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May 31, 2004

A New Era in Options

By John Gelbard

The information technology revolution is finally arriving in the inter-dealer market for listed options. Many of the largest investment banks and financial institutions are now encouraging electronic-quote messaging. Jonathan Larkin, head of U.S. electronic options trading at J.P. Morgan, says this trend is welcome. However, he notes that the U.S. lags the European markets but says the Yanks should soon catch up.

It all started with the success of European electronic platforms, from DTB/EUREX and LIFFE. This led to an explosion of inter-dealer business that was dependent on electronic communications tools. In the U.S., the shift to electronic exchanges - such as the ISE and BOX - could spark a similar transformation.

A few years ago several mid-sized London brokers experimented with private ECNs. These ventures did not succeed, but the new technology proved itself in streamlining the price discovery process for the wholesale equity derivative market.

Historically, large structured options trades - characterized by relatively low numbers of transactions with high notional amounts of contracts - were "shopped" by inter-dealer brokers through telephone conversations with interested counterparties.

With the advent of Instant Messaging, it became more convenient to disseminate orders using Internet-based IMs. With the volume and complexity of delta-neutral trades exploding, it became more difficult to evaluate these structures. They had to be manually "filtered" and keyed into the firm's pricing model for analysis.

The new systems respond to these limitations. Using Internet-based secure networks, large volumes of interests can be disseminated simultaneously to the U.S. equity derivatives community. While this data can still be viewed in the traditional manner, the "killer app" of the product is delivered through an application programming interface (API) to feed directly into the recipient's electronic environment. An unlimited number of structures can be filtered, analyzed, discarded, or reacted to instantaneously. The same information can now be broadcast to hundreds of brokers instead of a handful.

Paul Maley, business manager for Global Equity Derivatives at Deutsche Bank Securities Inc. in New York, recently said that brokers quoting electronically have become the "market standard" in Europe. "Leveraging this technology has increased significantly the amount of quotes that our traders can manage," he added. "The same efficiencies should be adopted here in the U.S. to take advantage of the increased liquidity in the broker market. As a result, we're encouraging and assisting our brokers to implement an electronic quoting system of their choice."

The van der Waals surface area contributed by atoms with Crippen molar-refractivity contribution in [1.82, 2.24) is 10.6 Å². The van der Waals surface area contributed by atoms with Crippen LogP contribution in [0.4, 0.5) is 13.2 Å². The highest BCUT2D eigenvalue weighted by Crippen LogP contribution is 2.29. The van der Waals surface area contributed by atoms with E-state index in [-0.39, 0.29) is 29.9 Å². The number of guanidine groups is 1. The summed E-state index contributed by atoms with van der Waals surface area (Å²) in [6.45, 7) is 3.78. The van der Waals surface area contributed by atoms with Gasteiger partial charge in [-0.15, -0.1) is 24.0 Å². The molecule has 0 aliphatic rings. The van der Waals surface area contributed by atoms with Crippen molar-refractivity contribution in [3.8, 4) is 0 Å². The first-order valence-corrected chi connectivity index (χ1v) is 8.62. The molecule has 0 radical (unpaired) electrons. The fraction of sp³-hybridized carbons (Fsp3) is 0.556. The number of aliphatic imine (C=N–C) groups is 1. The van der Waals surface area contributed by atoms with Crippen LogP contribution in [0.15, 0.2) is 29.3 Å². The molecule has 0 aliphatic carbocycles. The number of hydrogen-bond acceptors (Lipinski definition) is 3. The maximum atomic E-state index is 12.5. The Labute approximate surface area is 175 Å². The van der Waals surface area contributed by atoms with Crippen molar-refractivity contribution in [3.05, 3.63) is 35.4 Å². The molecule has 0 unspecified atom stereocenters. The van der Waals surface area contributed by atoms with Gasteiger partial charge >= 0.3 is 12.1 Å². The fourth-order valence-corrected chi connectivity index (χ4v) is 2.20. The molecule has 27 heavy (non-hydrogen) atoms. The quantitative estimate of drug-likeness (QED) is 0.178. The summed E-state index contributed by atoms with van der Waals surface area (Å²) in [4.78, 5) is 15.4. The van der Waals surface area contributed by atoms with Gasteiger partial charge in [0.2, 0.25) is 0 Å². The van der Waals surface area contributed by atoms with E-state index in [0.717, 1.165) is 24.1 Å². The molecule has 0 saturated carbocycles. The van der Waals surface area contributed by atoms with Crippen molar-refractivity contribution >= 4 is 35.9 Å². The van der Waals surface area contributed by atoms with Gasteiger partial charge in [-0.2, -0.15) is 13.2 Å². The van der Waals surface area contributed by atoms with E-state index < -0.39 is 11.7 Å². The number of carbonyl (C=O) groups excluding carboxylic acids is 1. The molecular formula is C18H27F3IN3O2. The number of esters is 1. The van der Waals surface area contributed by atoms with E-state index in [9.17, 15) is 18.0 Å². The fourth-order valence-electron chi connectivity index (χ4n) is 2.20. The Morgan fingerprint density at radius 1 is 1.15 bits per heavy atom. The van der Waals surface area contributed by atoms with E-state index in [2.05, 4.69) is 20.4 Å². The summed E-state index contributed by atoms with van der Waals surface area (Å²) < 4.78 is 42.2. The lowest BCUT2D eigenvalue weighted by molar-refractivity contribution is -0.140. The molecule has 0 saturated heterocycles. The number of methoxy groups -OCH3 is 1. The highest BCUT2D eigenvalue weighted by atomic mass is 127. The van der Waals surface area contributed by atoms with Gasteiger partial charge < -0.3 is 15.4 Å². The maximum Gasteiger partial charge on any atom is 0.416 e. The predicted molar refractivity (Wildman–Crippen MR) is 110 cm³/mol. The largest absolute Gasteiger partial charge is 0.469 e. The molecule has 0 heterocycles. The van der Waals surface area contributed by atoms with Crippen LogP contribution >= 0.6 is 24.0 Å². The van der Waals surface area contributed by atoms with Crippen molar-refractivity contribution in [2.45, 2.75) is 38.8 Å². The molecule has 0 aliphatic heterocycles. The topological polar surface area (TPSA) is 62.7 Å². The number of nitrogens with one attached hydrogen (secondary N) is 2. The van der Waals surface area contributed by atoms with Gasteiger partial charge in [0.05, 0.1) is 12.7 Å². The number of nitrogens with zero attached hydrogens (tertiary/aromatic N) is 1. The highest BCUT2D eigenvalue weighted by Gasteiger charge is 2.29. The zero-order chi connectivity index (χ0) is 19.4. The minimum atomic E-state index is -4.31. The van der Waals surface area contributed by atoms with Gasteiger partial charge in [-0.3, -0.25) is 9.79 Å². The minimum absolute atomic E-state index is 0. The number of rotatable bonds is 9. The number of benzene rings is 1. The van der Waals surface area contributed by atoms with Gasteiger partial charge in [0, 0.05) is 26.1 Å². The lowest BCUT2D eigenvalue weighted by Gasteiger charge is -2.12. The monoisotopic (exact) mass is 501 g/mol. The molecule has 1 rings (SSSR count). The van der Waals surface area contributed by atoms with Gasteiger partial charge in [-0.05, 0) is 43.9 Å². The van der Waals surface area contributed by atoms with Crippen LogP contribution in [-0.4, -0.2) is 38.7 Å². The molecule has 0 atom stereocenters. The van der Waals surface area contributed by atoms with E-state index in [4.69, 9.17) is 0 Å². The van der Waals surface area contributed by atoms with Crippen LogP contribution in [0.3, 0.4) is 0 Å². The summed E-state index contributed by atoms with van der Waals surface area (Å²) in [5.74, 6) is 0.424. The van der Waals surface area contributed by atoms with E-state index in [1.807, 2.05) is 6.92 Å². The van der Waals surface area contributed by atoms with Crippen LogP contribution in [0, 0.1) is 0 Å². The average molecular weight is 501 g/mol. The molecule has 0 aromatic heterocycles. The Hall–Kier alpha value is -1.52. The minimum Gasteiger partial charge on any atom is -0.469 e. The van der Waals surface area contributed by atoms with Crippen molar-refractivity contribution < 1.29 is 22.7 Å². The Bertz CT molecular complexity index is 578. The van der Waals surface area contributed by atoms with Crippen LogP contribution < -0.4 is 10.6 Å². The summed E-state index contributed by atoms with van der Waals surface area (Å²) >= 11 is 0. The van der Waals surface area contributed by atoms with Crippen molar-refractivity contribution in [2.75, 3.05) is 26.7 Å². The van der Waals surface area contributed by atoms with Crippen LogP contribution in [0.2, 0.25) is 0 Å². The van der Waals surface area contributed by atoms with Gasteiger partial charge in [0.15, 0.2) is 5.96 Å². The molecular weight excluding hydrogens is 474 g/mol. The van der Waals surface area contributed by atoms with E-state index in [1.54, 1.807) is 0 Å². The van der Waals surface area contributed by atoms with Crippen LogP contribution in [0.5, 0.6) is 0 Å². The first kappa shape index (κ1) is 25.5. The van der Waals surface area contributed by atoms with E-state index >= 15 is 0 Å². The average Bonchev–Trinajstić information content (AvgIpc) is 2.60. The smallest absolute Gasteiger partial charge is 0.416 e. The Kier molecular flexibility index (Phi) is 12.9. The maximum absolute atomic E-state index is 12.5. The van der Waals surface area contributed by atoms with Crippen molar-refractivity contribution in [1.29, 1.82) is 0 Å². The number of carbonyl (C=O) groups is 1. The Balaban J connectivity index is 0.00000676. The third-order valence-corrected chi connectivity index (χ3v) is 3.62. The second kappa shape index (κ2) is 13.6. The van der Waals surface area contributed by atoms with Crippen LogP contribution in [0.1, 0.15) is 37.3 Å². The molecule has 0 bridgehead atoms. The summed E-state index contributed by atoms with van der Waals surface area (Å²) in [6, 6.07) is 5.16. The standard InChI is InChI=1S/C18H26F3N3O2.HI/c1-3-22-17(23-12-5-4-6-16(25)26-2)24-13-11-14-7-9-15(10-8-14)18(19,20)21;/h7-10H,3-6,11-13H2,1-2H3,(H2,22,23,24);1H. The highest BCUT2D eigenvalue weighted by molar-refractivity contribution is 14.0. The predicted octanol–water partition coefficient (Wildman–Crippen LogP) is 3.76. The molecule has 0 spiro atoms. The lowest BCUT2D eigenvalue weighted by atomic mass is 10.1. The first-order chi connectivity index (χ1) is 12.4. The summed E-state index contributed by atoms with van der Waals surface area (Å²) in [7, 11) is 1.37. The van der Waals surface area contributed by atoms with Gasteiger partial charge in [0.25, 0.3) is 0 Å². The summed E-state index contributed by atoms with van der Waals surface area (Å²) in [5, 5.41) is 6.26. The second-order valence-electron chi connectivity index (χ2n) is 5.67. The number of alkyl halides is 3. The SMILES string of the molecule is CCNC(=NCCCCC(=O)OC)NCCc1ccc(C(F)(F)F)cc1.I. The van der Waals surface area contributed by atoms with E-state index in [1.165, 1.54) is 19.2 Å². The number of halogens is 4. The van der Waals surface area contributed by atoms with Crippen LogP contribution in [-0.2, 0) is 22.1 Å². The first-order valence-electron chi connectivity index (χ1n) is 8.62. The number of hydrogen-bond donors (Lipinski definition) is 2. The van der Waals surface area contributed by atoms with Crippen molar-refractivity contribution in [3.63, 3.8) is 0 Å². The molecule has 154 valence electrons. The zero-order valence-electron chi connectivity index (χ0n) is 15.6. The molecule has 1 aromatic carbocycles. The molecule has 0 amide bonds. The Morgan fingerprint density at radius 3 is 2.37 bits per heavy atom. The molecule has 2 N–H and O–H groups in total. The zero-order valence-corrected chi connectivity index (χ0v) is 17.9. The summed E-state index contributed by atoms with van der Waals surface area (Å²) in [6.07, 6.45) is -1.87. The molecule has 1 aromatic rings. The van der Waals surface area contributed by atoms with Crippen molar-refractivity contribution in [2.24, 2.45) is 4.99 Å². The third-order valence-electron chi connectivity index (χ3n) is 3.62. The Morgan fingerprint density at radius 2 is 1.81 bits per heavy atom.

Recipients can filter data to select orders based on specific securities, industry groups, expiry or price, thus enhancing productivity and reducing errors. The systems have also become useful marketing tools, as clients can select interesting offers.

As no capital can be committed, this platform is an information tool only. Completed trades still have to be executed in the listed options marketplace. When a transaction is agreed, a telephone call or IM, just as before, will finalize the transaction.

As brokers migrate to electronic-quote dissemination there is a corresponding need for integrating the data with both their internal systems and other external networks. One suitable platform, which also functions as an IM "aggregator," provides templates for IM and e-mail generation. It also integrates into a Website and allows the user to import data into other systems via the platform API.

The equity markets have demonstrated the role of information technology in narrowing spreads and the explosion of transaction volume that followed. The same is ready to happen in the wholesale equity derivatives market. Other financial products based on analytical pricing models and hamstrung by inefficient price discovery processes will be next.

John Gelbard is senior vice president of I.A. Englander & Co., a New York City-based inter-dealer broker of listed and OTC stocks and derivatives.